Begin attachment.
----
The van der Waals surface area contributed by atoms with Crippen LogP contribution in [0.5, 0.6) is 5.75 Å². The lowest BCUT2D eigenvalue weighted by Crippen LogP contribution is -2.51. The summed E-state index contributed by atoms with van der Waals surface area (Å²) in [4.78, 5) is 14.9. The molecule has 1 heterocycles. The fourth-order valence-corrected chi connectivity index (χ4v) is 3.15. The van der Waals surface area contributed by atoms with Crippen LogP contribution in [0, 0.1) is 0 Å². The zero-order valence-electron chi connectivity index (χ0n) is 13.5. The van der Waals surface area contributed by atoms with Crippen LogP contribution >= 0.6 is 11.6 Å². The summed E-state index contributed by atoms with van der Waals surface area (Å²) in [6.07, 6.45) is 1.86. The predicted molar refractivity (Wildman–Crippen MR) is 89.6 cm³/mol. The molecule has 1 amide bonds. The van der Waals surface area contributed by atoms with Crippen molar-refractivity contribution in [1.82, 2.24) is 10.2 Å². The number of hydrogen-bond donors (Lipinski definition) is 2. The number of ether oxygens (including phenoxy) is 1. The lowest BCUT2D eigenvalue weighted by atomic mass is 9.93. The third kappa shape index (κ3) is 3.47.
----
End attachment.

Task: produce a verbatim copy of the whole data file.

The van der Waals surface area contributed by atoms with Crippen LogP contribution in [0.5, 0.6) is 5.75 Å². The lowest BCUT2D eigenvalue weighted by Crippen LogP contribution is -2.51. The summed E-state index contributed by atoms with van der Waals surface area (Å²) in [4.78, 5) is 14.9. The molecule has 1 heterocycles. The fourth-order valence-corrected chi connectivity index (χ4v) is 3.15. The van der Waals surface area contributed by atoms with Crippen LogP contribution in [0, 0.1) is 0 Å². The zero-order valence-electron chi connectivity index (χ0n) is 13.5. The van der Waals surface area contributed by atoms with Crippen LogP contribution >= 0.6 is 11.6 Å². The summed E-state index contributed by atoms with van der Waals surface area (Å²) in [6.07, 6.45) is 1.86. The predicted molar refractivity (Wildman–Crippen MR) is 89.6 cm³/mol. The molecule has 1 amide bonds. The van der Waals surface area contributed by atoms with Crippen molar-refractivity contribution in [1.82, 2.24) is 10.2 Å². The number of hydrogen-bond donors (Lipinski definition) is 2. The number of ether oxygens (including phenoxy) is 1. The lowest BCUT2D eigenvalue weighted by atomic mass is 9.93. The third kappa shape index (κ3) is 3.47.